Bristol Boxkite replica at Old Warden Air Show 2003. Photo by Bob Franklin
The Bristol Boxkite built as a two-seat trainer aircraft in 1910 by The British and Colonial Aeroplane Company (now the Bristol Aeroplane Company) was an improved version of the Henri Farman Biplane. The Boxkite was developed in Britain's first aircraft factory in Filton, Bristol. The Boxkite had a 70 horsepower Le Rhone rotary engine. The first Boxkite flew on 29th July 1910 and became Bristol's first successful production aeroplane. 76 Boxkites were built during the build up to the First World War, with 61 of these being the extended military version of the aircraft. Four of these aircraft constituted the first order placed by the British War Office when it was set up in 1911.
The Bristol Boxkite holds a number of records due to it being such an early aeroplane. Some of these records include the first plane to fly into RAF Bicester, Australia's first passenger flight took place at Atlona in February 1911 by Joseph (John) Hammond in a Bristol Boxkite, his wife was the first woman to fly in Australia, it was also the first plane to fly into RAAF Williams in Point Cook, Victoria and the first aeroplane to fly into Perth Airport.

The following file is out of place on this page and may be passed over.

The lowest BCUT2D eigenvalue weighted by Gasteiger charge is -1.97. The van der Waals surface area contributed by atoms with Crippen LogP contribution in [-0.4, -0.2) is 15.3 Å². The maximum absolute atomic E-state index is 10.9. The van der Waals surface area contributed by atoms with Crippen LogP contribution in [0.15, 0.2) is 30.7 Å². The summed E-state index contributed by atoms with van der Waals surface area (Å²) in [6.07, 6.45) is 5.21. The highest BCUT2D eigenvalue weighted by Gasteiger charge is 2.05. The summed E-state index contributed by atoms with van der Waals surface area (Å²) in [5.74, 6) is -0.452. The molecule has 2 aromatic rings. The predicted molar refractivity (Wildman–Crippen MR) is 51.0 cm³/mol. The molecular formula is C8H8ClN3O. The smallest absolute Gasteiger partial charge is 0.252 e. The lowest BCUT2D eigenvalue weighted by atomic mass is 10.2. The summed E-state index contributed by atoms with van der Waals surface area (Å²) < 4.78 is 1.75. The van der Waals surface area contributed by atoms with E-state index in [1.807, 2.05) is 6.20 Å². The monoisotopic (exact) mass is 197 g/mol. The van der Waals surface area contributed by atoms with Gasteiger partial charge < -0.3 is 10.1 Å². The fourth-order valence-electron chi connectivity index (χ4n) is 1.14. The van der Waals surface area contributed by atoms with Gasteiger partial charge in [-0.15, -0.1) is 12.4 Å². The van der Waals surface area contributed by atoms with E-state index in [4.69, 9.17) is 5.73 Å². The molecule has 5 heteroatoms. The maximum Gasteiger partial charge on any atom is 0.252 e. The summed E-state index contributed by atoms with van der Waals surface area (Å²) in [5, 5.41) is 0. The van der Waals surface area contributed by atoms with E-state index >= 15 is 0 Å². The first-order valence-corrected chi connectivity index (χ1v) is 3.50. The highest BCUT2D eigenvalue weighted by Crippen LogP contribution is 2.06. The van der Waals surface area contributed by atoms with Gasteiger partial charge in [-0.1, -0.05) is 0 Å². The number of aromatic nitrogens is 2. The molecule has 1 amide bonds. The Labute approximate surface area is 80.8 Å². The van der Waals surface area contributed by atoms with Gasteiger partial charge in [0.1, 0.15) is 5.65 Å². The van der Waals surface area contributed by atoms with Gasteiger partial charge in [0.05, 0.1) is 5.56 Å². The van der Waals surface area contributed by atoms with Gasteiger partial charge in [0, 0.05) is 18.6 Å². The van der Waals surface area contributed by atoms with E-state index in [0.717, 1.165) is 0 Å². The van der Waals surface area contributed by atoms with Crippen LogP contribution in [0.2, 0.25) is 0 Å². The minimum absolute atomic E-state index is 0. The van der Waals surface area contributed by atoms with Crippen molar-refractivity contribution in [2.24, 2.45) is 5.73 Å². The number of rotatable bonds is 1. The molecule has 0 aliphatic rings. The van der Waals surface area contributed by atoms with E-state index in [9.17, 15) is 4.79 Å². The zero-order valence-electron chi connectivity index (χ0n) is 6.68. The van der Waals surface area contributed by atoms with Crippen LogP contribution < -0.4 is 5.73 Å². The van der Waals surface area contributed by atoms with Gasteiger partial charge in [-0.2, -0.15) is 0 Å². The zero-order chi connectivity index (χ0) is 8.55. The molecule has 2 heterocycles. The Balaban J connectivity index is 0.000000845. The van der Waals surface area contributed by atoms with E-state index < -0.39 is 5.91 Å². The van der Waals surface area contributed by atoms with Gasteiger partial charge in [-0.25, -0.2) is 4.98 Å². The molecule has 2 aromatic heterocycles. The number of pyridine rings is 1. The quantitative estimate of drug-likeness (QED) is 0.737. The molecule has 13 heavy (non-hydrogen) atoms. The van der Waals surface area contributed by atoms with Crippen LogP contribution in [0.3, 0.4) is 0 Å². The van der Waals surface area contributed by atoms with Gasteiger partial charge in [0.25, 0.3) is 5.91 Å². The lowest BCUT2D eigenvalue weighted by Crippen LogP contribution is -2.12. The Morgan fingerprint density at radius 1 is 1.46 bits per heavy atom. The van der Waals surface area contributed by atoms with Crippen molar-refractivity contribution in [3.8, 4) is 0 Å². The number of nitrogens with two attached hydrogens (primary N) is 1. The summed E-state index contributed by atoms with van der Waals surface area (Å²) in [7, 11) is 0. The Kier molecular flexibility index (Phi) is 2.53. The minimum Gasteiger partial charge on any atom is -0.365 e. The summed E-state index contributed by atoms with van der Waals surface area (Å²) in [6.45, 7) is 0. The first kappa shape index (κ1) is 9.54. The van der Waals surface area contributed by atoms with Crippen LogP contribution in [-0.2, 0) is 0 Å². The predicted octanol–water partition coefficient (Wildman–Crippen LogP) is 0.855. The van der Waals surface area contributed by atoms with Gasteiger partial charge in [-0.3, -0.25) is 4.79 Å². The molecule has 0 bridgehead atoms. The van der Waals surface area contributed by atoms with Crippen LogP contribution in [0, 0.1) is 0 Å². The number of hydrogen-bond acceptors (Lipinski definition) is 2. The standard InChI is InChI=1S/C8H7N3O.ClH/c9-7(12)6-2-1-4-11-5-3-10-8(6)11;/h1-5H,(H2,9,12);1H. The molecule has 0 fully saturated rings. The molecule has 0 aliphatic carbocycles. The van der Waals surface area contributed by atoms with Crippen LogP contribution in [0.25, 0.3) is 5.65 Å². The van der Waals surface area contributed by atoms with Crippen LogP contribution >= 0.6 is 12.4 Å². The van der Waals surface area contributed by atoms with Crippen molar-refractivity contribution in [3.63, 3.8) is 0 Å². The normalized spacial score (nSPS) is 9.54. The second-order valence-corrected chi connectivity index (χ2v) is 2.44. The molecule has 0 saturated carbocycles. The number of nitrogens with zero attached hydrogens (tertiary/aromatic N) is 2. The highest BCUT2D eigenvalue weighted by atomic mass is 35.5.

Bristol Boxkite replica at Old Warden Air Show 2009
Avro Triplane replica and Bristol Boxkite replica at Old Warden Air Show 2009
Images courtesy of Colin Sayce - Airshowphotomania.ifp3.com
One of the early pioneers of British flying, a Flight Lieutenant Pizey gained his certificate No 61 in a Bristol Boxkite on Salisbury Plain on 14th February 1911. He also took place in the Daily Mail Air Race that year.
No original Bristol Boxkite aeroplanes survive today, although three authentic flyable reproductions were created for the film Those Magnificent Men in Their Flying Machines.
One was sent to Australia, one to the Bristol City Museum and Art Gallery, and one to The Shuttleworth Collection in Bedfordshire which is still flown during their flying displays whenever the weather permits.
Bristol Boxkite replica based at The Shuttleworth Collection in Old Warden, Beds. (Shown left - photo Bob Franklin)